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The freewheeling DIY spirit is evident even in the trailers for the films. While the budget is clearly minuscule and the effects often ramshackle, the pace is non-stop and the artists’ devotion to the material impressive. Knock-down, drag-out fights and stunts abound; fake blood flows freely — all of this in spite of the film’s guerrilla, borderline-illegal techniques. “A typical scenario would involve him shouting things in Lugunda (the primary language of the region), with a flurry of crew activity setting up the shot and me having no idea what’s going on,” explains Bertrand of his time on an IGG set. “Then abruptly Nabwana IGG would say in English: “Okay, Alan, now you run over here, the cannibals push you on all sides while they chant about eating you, in the middle of the circle you fight a battle with Bruce U, cannibal kung fu priest. Then you run for your life down this hill while the cannibals chase you on motorcycles. Okay? Okay. ACTION!”


Bertrand even filmed a cameo for an untitled film that IGG is currently working on — he always has several projects going at once, some of which share footage but all of which share the same sense of carnage.  “I was just running around screaming bloody murder and shooting a prop rifle, but I was dressed in combat fatigues, which is a serious illegal offence is Uganda,” says Bertrand. “When you watch Who Killed Captain Alex? at Fantasia, keep in mind that every actor in fatigues is breaking the law and praying that the authorities don’t bust their heads for impersonating an army officer.”

The film viewing experience in Uganda is a more participative experience thanks to the use of a VJ. “In the ghettos, we use what’s called a VJ (video joker). It’s like a cross between Mystery Science Theater 3000, cheerleader, and slum tour guide,” explains Hofmanis. “VJs became popular in Uganda during the early 1980s. People would watch Rambo and wonder what they were saying. Subtitles were not possible, so the idea came where someone would take a microphone and explain the story to the audience as they were watching the film. The problem is they did not know English either and made everything up and a comedy act was born. I saw Air Force One, and apparently the President slept with Gary Oldman’s wife!”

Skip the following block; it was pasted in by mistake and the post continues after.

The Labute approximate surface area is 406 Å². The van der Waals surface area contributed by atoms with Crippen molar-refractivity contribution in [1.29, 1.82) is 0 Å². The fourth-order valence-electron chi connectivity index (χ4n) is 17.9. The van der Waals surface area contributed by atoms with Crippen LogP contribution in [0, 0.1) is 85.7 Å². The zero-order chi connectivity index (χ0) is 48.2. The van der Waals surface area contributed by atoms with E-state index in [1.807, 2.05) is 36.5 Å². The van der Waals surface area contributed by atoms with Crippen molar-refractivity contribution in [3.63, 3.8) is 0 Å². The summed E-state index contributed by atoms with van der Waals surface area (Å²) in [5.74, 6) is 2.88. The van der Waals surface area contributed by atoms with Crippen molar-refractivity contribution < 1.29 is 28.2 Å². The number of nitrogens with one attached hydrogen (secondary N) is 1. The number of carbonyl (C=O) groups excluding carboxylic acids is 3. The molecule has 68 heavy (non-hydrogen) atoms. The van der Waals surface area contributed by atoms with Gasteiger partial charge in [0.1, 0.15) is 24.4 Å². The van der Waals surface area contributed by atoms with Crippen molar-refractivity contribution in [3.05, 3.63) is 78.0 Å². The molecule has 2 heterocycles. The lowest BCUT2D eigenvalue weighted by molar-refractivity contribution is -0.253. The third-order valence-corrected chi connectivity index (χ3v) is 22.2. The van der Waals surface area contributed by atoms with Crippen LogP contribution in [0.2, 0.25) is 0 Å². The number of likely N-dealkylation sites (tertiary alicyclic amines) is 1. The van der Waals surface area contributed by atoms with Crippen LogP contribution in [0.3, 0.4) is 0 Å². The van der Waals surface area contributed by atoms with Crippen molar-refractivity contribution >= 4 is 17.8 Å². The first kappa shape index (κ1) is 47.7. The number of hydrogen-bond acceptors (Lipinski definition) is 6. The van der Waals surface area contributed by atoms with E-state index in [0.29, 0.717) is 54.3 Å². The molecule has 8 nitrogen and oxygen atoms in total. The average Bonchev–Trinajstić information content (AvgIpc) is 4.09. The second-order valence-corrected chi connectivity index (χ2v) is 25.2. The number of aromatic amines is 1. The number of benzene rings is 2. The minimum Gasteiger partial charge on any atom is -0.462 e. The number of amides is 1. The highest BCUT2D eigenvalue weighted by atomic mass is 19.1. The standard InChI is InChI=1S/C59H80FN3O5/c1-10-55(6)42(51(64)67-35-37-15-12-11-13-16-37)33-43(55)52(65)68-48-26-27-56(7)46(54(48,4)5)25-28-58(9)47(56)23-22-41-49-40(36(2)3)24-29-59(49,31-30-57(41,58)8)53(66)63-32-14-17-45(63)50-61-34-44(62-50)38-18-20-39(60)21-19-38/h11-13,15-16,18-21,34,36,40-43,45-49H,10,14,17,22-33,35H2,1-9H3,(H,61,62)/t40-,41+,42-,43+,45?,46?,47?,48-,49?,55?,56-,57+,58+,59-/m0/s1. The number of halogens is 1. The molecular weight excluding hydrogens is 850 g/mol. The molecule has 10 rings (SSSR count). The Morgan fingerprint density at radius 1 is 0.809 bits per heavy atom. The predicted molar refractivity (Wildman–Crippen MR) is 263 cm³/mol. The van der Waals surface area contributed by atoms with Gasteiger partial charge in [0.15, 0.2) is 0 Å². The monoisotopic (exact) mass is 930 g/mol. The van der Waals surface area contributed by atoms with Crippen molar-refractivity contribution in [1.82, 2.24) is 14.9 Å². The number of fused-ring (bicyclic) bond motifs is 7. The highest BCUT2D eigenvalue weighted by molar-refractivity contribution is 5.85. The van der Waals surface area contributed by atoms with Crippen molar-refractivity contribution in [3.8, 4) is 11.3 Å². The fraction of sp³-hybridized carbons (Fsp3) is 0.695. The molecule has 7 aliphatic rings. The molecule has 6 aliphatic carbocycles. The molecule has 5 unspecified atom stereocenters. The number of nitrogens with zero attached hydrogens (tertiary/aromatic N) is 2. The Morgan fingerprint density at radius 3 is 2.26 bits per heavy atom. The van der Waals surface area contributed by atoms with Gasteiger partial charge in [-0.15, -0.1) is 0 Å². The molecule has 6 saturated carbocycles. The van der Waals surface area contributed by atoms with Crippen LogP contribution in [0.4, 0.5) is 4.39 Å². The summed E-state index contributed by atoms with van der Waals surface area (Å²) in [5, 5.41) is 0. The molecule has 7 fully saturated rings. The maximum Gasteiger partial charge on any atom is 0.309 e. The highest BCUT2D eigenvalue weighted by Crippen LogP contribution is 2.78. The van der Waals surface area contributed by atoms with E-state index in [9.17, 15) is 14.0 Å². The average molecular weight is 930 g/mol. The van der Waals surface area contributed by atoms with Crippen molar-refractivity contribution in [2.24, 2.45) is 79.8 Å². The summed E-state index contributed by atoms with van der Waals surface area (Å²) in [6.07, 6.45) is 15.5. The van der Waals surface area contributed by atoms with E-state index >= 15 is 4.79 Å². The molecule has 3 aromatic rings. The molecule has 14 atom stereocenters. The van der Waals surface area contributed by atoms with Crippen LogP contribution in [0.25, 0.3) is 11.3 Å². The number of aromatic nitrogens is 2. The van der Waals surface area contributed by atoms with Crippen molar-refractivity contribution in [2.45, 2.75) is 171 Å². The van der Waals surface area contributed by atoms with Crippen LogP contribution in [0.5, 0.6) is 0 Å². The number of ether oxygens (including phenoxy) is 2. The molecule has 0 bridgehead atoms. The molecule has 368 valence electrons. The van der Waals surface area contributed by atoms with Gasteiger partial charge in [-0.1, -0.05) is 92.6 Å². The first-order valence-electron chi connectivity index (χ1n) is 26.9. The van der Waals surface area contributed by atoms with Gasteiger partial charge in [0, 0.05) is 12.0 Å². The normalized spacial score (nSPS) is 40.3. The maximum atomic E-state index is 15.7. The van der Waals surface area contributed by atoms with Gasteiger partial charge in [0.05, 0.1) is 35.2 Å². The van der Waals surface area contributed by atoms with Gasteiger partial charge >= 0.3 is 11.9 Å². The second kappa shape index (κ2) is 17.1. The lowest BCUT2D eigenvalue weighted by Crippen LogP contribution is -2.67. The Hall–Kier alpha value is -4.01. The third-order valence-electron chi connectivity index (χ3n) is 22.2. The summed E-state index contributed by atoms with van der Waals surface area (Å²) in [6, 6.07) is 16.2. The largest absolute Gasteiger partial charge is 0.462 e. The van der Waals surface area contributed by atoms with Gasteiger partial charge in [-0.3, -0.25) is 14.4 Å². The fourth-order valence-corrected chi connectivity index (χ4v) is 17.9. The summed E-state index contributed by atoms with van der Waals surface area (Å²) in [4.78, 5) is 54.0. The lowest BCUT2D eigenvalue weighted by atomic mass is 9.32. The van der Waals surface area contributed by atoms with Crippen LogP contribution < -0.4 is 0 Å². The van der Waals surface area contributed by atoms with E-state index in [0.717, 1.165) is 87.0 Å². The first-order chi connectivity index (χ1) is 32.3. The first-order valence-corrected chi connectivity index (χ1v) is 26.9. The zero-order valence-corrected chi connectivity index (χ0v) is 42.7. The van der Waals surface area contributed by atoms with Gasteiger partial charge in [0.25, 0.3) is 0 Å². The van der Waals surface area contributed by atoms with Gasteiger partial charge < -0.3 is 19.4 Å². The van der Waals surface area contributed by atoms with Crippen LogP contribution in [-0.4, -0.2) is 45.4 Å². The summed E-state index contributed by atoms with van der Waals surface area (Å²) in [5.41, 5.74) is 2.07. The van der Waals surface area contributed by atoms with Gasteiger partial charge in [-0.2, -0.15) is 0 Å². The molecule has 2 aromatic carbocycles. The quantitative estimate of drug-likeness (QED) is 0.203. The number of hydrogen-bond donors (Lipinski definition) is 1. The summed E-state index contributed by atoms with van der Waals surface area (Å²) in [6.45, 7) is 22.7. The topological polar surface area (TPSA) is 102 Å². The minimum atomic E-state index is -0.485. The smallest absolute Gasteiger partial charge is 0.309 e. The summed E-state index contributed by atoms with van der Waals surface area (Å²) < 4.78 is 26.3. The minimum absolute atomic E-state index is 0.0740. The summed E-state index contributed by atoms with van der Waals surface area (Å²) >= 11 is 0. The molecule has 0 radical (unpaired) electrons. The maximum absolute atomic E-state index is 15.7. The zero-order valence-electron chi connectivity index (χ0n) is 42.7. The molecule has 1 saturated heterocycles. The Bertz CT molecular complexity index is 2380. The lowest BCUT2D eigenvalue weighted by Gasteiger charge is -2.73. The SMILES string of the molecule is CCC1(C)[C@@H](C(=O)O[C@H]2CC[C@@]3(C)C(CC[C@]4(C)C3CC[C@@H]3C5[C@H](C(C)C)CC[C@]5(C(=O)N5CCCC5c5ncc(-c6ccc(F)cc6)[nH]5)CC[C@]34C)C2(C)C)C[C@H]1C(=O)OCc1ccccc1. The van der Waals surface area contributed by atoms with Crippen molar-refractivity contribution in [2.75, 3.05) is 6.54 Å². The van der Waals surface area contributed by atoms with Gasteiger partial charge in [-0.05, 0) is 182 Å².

Hofmanis and the rest of the Ramon Films crew have big plans for the current slate of projects, which include the aforementioned cannibal epic in which Bertrand cameos.“IGG has produced over 40 feature films from this one ghetto, but the dream is to have a few acres of land and make something truly special that can support artists all over the world. (…) The next wave of films will be the world’s first crowd-sourced action films from anywhere, much less a Third World slum,” says Hofmanis. “Anyone will be able to become a Ugandan action movie star from their own home, just by sending us a video. But they have to die, of course!” ■
Who Killed Captain Alex? is screening as part of the Fantasia Film Festival at the De Sève Cinema (1400 de Maisonneuve W.) on Friday, July 17, 11:59 p.m., $11/$10 online